Michael Hession

Marine Science Graduate | Scientific Internship
Michael Hession

About Michael

My name is Michael Hession and I am from Galway, Ireland. I have always been passionate about the ocean and growing up beside it gave me a deep appreciation and connection to the sea. Having Finding Nemo as my favourite film when I was younger started my love for the ocean. I have vivid memories of spending a Summer going to my local aquarium every week when I was 10 to learn more and more about the wildlife scene in Galway Bay. Every time I went to a new city of country I would always ask if there was an aquarium or rescue centre around I could visit. From this almost obsession with marine life it made sense to me to pursue a career in marine biology.

I went on to go to the University of Galway to do a degree in Marine Science and I experienced new fields such as Aquatic Geochemistry, Deep Sea Ecology and Conservation, Developmental Biology and Palaeontology. I even had a hand in creating a short educational film about large Carboniferous Arthropods. All these fields did was further cement my interests in biology, but marine biology particularly. My final year thesis revolved around the marine environment and involved parasitic dinoflagellates infecting the European shore crab, a common crustacean species in Galway Bay, and investigating whether certain parameters had some connection to infection which was very interesting.

During a field trip with the University, I was recommended a programme by one of my classmates who had just gotten a job to apply for during the month of June in South Africa, and that is how I found the Marine Dynamics Academy Scientific Internship. I am very used to the intertidal and pelagic fauna of Galway Bay so the idea of participating in studying the wildlife in an area of the world where two oceans meet is very exciting.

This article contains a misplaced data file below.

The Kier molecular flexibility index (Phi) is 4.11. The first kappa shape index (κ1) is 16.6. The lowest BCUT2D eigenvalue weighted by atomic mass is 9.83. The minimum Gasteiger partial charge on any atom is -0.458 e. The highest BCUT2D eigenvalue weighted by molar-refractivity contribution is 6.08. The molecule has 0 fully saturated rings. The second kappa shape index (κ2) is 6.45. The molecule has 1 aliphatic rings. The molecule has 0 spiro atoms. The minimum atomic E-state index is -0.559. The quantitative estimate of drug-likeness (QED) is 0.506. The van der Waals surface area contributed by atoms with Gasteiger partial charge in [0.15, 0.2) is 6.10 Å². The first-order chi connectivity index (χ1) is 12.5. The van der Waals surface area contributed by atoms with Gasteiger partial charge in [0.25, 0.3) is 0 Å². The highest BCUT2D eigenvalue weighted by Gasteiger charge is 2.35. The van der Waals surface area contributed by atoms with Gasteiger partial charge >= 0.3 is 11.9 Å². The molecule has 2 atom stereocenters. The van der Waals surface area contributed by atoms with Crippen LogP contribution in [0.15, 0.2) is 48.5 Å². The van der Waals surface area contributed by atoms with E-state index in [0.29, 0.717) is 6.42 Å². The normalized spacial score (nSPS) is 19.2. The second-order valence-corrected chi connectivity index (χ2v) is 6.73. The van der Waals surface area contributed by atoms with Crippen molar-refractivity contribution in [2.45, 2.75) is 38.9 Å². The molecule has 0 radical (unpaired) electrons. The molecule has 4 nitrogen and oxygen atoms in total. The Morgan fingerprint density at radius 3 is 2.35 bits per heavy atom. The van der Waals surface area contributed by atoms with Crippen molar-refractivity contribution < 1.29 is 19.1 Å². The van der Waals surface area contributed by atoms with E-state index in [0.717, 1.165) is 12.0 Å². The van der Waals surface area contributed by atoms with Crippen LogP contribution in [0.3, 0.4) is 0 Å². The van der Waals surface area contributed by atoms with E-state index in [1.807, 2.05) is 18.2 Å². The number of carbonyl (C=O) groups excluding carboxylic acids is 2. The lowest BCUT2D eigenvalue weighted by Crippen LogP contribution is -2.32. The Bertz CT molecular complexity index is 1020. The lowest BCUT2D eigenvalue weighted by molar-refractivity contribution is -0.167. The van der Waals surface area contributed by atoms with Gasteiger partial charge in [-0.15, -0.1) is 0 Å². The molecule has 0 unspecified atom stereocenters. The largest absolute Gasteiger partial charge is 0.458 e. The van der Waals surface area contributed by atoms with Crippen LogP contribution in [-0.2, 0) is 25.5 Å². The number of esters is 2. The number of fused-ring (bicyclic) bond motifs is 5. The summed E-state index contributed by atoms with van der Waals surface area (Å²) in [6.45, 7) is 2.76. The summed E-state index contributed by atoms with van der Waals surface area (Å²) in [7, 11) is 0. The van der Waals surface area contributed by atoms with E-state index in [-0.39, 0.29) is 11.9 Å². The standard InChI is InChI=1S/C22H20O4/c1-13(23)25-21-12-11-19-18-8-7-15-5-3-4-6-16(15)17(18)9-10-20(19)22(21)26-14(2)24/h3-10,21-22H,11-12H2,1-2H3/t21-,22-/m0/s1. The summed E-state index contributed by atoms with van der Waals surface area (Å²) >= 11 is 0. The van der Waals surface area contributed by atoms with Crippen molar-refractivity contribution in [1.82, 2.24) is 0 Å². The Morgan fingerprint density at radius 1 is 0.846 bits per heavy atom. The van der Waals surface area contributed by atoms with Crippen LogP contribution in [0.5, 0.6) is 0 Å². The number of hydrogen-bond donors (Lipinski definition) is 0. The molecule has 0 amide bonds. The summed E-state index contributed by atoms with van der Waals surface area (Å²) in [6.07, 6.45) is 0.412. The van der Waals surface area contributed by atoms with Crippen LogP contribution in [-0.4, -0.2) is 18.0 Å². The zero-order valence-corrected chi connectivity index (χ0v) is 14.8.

The internship focuses on learning about some of South Africa’s megafauna, like Bronze Whaler Sharks, Humpback Whales, Southern Right Whales, Great White Sharks as well a few smaller species such as the African Penguin and the Pyjama Catshark just to name a few. I will also be learning the basics of the food web around the shallow kelp forest ecosystems surrounding the Gansbaai coastline which could show interesting parallels with kelp forest environments. The internship also helps to enhance field skills with snorkelling activities, catshark tagging and estuary monitoring. More academic writing based skills like RStudio and LaTeX which are used more for scientific writing will certainly be useful in future dissertations and even in my future masters prospects. I am hopeful that other skills like photography can be enhanced to help with wildlife photography which I am becoming increasingly invested in.

These skills will no doubt be invaluable in any future careers in marine science and conservation. I hope to be able to pass on information I’ve learned here to others and become an advocate and ambassador in the conservation of the ocean’s inhabitants and beauty